Alejandro Diaz: “I started early on doing Irish step dancing. I took my very first ballet season when I was nine…(Around age 15) I fell in love with partnering work. That’s when I really seriously started taking technique classes on a regular basis.”

Luca Sbrizzi: “For me it wasn’t a single moment or epiphany, but rather a sequence of events that led me to becoming a professional dancer. At first I only did ballet because my sister owned a ballet school and I felt I had to do it. At age 15 I wanted to quit because I was being bullied, but then I received a scholarship to go study ballet in Florence and I felt I couldn’t pass up that opportunity. After two years I was considering quitting again and that’s when I received a scholarship to go to Boston Ballet School. It was difficult to convince my parents to let me move to the United States, but when I finally did I knew that I had to be serious about ballet and make the most of this once-in-a-lifetime opportunity. In a way I feel the universe just knew what was best for me. It guided me through this path from the very beginning, allowing me to meet amazing teachers along the way who shared their knowledge and instilled in me the important core values that made me the person and dancer I am today.”

You’ve achieved a major career milestone. What is your next goal in this new role?

“To enjoy getting to dance the principal roles that I worked hard to get to, but to continue to work hard and stay focused.”

 “I’m really quite content with how far I’ve come. But I think a good dancer is a smart dancer, and a smart dancer understands their strengths and their weaknesses…You learn to make your weaknesses stronger and you learn to refine your strengths…My goal for myself is to stay healthy and just really enjoy the fact that we get to be in a studio and work on some of the most beautiful works of art and put them onstage. That’s really what it’s about for me next season, just taking it in and understanding that we’re blessed that we get to do this on a regular basis. I’m very fortunate that I’ve made it as far as I have…I love what I do and I worked as hard as I could and I spend every moment thinking about it. I’m passionate about it. I want to just keep doing that until I can’t.”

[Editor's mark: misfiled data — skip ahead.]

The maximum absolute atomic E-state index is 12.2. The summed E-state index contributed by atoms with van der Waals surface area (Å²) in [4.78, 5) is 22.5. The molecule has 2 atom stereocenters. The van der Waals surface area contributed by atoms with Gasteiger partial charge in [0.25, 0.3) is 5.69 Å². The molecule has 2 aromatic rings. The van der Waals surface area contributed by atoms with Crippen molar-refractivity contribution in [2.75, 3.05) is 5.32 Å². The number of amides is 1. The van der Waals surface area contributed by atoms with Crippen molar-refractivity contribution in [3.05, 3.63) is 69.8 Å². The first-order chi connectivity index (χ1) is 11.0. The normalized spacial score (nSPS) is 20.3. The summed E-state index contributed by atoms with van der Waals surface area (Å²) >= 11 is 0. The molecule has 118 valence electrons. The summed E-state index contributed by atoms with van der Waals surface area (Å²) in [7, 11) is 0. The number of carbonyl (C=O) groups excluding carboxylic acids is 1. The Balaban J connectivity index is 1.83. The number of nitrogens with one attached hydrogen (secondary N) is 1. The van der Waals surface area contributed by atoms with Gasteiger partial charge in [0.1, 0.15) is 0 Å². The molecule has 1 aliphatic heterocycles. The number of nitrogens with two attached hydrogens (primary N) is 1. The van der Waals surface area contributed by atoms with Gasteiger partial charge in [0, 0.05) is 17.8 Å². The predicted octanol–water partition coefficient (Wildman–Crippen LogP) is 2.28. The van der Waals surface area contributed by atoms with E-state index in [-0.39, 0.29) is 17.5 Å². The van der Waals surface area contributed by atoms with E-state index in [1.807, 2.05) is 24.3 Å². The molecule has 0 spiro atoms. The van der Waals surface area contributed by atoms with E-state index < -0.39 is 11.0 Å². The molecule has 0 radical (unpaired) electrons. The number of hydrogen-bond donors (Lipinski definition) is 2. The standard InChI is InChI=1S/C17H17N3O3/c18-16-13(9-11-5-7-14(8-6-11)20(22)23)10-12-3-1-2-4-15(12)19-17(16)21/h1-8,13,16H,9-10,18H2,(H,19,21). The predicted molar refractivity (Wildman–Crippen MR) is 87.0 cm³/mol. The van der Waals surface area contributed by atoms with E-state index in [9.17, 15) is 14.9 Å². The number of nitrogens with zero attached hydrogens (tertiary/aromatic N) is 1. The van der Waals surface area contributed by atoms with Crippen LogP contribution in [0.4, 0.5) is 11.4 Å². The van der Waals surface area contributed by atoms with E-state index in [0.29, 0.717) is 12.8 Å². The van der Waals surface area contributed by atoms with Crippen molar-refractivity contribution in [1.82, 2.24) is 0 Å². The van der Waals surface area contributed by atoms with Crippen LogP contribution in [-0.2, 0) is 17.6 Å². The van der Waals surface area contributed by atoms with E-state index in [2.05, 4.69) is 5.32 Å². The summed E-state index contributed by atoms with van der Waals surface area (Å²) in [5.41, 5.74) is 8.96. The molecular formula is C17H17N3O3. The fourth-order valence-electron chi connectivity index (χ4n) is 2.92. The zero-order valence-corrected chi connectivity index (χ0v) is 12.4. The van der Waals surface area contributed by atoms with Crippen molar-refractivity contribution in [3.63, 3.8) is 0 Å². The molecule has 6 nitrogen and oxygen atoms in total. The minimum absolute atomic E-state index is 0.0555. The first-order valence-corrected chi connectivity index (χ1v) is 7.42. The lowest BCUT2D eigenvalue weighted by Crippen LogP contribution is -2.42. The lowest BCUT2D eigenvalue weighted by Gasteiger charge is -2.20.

“I know my weaknesses and I’m going to keep working hard to continue to narrow that gap between the dancer I am and the dancer I want to be. And of course, there are several dream roles in classical ballet I hope to perform, first and foremost Romeo. Every role is an opportunity to grow as an artist.”

Le Corsaire is the first time that audiences will see you since the announcement. What is your primary role and what do you think is the most significant thing about dancing it? 

 “I will be Medora, and the most challenging part about it is the actual choreography; the technique, it’s very difficult. You really feel like you accomplished something at the end of it though so that’s a great feeling.” 

 “I’m going to be performing Lankendem. Every one of the male roles with in the production are physically and technically demanding, but Lankendem is an interesting character because he’s this slimy, nasty kind of human being. He’s tries to cater to the Pasha…and can also be rude and harsh to the other characters onstage. He’s got this dual personality, if you will. It’s fun; it’s quite challenging… Lankendem has these very specific jumps, and you also have this great ending where you come straight down to the audience doing double tours…It’s really quite powerful…It’s been really great for our company to take on a ballet like this. We’re all getting stronger, we’re all improving from this. And that’s thanks to Anna-Marie Holmes (the stager for Le Corsaire). She has this incredible work ethic and she’s giving that to us. She’s telling us you can do this, you just have to put in the time. I think that’s going to show onstage when we perform. To me, the most exciting part of the ballet is the actual dancing. The story line is fantastic…it’s very intricate…but the actual dancing is just fantastic.”